O’Hagan Meyer’s Alan Albert has won a precedent-setting victory in Delaware’s Superior Court, upholding the decision of a medical practice employer to place a physician employee on “garden leave” during the final portion of a contractually-mandated six-month notice period for voluntary termination of employment.
“Garden leave” has been utilized regularly with respect to the departing employees in the United Kingdom and in other countries whose legal systems are based on the UK’s, but its use in the United States has been relatively rare. A departing employee placed on “garden leave” typically is paid full, or at least substantial, compensation during the leave period, but told not to report to work. The leave period generally coincides with a contractually-mandated notice period for the voluntary termination or non-renewal of employment.
In the Delaware case, the employer placed a physician who had given his contractually-mandated six-month notice of voluntary termination of his employment on “garden leave” for the last months of the notice period. In doing so, the practice relied solely on a general contractual provision granting its board “complete discretion” to “direct, control and supervise” the physician-employee’s performance of his duties; the employment contract contained no specific provision authorizing “garden leave.”
The physician-employee sought a declaratory judgment holding that his placement on garden leave – in effect, “benching” him during the notice period — breached the employment contract, and thus invalidated a contractual noncompetition covenant enforceable by liquidated damages. The practice counterclaimed, seeking a declaration that it was within its contractual rights to place the physician on garden leave, and a judgment for breach of contract for the departed physician’s repudiation of and failure to pay liquidated damages established by contract.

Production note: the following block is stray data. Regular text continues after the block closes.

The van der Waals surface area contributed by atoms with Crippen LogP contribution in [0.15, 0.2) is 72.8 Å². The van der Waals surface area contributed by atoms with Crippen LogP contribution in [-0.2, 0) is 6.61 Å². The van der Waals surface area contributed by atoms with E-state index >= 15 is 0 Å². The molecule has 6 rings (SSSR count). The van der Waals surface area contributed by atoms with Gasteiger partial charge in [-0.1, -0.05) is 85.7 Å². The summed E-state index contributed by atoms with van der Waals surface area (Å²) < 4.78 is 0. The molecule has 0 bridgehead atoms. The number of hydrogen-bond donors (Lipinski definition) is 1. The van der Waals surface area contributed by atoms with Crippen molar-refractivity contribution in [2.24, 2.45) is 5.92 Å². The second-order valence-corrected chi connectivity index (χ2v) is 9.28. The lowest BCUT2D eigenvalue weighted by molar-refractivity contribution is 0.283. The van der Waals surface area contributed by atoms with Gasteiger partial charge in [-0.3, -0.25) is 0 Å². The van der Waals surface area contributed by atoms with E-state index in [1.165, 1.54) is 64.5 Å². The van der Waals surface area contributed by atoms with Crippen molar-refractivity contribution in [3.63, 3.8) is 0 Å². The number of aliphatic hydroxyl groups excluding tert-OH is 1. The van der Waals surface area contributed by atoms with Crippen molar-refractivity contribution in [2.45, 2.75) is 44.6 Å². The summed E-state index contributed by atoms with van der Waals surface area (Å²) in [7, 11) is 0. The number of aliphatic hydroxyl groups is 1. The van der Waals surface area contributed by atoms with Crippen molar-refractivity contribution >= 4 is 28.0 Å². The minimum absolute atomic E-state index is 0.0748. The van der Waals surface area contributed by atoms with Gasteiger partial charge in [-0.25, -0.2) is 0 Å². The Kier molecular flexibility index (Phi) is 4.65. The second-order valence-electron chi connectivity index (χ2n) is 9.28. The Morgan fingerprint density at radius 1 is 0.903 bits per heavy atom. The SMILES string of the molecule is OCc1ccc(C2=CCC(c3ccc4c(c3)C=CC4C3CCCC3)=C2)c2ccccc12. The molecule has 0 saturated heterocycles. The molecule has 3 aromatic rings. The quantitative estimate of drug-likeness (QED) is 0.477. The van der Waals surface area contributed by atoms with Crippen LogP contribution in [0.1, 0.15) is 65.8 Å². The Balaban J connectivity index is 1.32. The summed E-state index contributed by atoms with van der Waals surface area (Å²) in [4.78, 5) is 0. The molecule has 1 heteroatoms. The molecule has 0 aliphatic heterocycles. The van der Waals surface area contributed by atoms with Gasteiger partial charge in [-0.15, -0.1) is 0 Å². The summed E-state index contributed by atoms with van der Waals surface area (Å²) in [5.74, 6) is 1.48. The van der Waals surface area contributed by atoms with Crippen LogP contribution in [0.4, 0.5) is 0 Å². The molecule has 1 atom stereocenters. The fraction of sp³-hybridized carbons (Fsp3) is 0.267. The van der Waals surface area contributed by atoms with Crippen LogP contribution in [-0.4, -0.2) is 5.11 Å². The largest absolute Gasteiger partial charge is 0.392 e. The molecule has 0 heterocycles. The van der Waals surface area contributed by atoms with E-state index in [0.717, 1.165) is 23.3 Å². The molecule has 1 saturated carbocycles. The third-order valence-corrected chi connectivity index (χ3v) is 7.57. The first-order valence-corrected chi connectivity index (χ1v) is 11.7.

Judge Richard C. Cooch, the seniormost jurist on Delaware’s Superior Court, sided with the medical practice employer, holding that the practice’s contractual right to “direct, control and supervise” the physician’s performance of duties was sufficiently broad to authorize the garden leave in the departing employee’s terminal months of employment.
The decision resolves a matter of first impression in Delaware, and is notable beyond Delaware’s borders for its affirmation of the use of garden leave by an employer even in the absence of an explicit contractual provision authorizing the employer to utilize it. As the number of states enacting restrictions upon the use and enforcement of traditional noncompetition covenants rises, garden leave poses a potentially attractive alternative to the traditional negative covenant barring employment for a specified period within a specified area or market.
Albert has thirty years’ experience in complex civil and criminal litigation, and is recognized in nine different categories in The Best Lawyers in America, including commercial litigation. His prior clients include Muhammad Ali, for whom he successfully won back the wrongfully-misappropriated rights to his life story that made possible the feature film Ali.